MBA in 2 minutes | Lesson 23: Pricing using Conjoint Analysis

We will be solving practical challenges through MBA concepts. No theory only applications!

As a founder, marketer and a management consultant, we are often tasked with identifying optimal pricing of a new product or service launch. While I have previously covered the 3 main methods of pricing (cost based, value based and competitor based), in this lesson we will delve deeper into 'value based' pricing by using a analysis called, Conjoint Analysis.


Pricing using Conjoint analysis is globally used by hotels (Courtyard by Marriott), automobiles (Ford) and many other big corporate giants. So lets dig deep on this beast called Conjoint Analysis.


Step 1: Identifying attributes impacting value of the product

Imagine you are tasked to price the new ipod using value based pricing. The first step you need to do is identify atributes that users will value in the product such as-

  1. Brand value

  2. Capacity (storage)

  3. Battery life

  4. Display (color)

  5. Warranty

  6. Price

It is critical to understand that one cant solve for the long tail i.e. exhaustive list of attributes as it will unnessary make the exercise unproductive. Hence, it is critical to take a judgemental call and input 20% attributes impacting 80% of the decision making.


Below are few values of an apple v/s generic product on various attributes-


Step 2: Conduct consumer survey and experiments

Post this, the interesting journey starts when we create select profiles by mixing and matching few of the attributes as shown in the below picture. Usually this can be conducted outside stalls in malls and markets. The user is shown variants of products and asked to price it.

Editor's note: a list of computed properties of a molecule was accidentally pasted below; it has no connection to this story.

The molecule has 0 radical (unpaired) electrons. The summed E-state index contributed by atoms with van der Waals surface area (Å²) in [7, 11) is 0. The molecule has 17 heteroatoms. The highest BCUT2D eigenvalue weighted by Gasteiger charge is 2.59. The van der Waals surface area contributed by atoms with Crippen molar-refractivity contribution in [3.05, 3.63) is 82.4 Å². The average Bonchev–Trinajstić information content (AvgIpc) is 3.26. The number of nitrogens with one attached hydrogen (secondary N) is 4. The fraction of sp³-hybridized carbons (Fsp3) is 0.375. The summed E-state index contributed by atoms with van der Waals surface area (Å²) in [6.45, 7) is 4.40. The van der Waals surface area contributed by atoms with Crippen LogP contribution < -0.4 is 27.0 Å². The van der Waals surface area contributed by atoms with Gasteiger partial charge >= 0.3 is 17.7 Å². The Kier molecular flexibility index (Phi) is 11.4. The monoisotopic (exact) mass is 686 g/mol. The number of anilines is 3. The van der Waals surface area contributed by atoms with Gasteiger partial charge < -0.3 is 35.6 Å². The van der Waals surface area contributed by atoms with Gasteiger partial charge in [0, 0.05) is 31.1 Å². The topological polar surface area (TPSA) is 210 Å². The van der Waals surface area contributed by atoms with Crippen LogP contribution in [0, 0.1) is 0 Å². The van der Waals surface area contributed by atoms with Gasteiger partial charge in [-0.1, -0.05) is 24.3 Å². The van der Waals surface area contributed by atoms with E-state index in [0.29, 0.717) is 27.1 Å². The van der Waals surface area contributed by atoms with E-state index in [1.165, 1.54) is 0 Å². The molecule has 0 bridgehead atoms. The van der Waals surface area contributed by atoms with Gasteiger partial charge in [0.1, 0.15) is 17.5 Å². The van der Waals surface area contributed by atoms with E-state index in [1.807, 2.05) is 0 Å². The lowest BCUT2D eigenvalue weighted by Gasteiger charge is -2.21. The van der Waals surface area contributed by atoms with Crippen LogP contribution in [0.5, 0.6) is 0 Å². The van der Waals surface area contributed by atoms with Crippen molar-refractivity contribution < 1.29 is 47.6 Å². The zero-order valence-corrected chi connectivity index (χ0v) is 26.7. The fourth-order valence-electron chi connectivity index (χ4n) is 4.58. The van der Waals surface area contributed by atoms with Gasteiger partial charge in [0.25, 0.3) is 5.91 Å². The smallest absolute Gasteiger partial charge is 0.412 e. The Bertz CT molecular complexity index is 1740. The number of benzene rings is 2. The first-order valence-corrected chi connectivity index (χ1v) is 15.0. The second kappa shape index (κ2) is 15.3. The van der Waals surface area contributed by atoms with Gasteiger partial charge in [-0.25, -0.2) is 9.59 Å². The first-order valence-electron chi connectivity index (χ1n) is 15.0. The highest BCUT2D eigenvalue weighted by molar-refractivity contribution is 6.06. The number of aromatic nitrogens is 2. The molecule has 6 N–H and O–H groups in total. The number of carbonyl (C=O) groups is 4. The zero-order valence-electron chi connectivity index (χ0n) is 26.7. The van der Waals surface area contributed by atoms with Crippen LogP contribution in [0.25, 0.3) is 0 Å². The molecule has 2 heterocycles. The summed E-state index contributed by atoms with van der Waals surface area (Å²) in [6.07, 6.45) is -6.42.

The response on "price" for various combination of attributes is recorded.


Step 3: Recording data and finalize pricing via conjoint analysis


The data is usually recorded in binary format (0 and 1) of product varinst.

0 represeting preference and 1 higher preference.

Utility (Value) =α + β Brand Brand + β Capacity Capacity + β Battery Battery + β Display Display

+ β Warranty Warranty + β Price Price


Finally, the data is plotting using linear regression analysis where the numbers represents variables α and β above.

Step 3A- What is the utility to $ “exchange ratio" ?


Exchange rate = ($249 –$99) / 33.6 = 4. 45 $/utility

(When price changes from $99 to $249, utility reduces by β Price)


Step 3B- What is the willingness to pay for the product ?

73.45 utility = 73.45 x $4.45 = $326.85


Hence, the williness to pay is around 325 dollars and we can benchmark it further to nearest competition. Conjoint analysis is very often used by marketing professionals graduated from BSchools. Hope this lessons further aids in breaking any myth around what marketing professionals do and how to leverage such tools without an MBA :)

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©2019 by Shatakshi Sharma | MBA in 2 minutes

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